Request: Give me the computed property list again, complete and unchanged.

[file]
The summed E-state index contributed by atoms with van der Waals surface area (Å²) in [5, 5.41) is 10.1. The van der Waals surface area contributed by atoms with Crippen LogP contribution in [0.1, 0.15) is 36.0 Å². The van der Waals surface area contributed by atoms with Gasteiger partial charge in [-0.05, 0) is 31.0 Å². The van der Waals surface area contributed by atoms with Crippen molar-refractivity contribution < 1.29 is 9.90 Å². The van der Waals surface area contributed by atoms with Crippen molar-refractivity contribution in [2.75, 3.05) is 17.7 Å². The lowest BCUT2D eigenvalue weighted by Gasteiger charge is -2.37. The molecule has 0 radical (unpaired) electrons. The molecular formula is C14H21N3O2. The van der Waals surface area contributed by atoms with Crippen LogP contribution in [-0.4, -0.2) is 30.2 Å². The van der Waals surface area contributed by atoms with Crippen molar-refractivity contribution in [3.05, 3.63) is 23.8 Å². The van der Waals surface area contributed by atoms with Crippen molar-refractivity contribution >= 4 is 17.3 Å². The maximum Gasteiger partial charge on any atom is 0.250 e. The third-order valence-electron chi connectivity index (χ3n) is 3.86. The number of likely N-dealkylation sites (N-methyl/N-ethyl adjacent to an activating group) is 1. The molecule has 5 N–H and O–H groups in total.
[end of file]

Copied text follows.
The summed E-state index contributed by atoms with van der Waals surface area (Å²) in [5, 5.41) is 10.1. The van der Waals surface area contributed by atoms with Crippen LogP contribution in [0.1, 0.15) is 36.0 Å². The van der Waals surface area contributed by atoms with Gasteiger partial charge in [-0.05, 0) is 31.0 Å². The van der Waals surface area contributed by atoms with Crippen molar-refractivity contribution < 1.29 is 9.90 Å². The van der Waals surface area contributed by atoms with Crippen molar-refractivity contribution in [2.75, 3.05) is 17.7 Å². The lowest BCUT2D eigenvalue weighted by Gasteiger charge is -2.37. The molecule has 0 radical (unpaired) electrons. The molecular formula is C14H21N3O2. The van der Waals surface area contributed by atoms with Crippen LogP contribution in [-0.4, -0.2) is 30.2 Å². The van der Waals surface area contributed by atoms with Crippen molar-refractivity contribution in [3.05, 3.63) is 23.8 Å². The van der Waals surface area contributed by atoms with Crippen molar-refractivity contribution >= 4 is 17.3 Å². The maximum Gasteiger partial charge on any atom is 0.250 e. The third-order valence-electron chi connectivity index (χ3n) is 3.86. The number of likely N-dealkylation sites (N-methyl/N-ethyl adjacent to an activating group) is 1. The molecule has 5 N–H and O–H groups in total.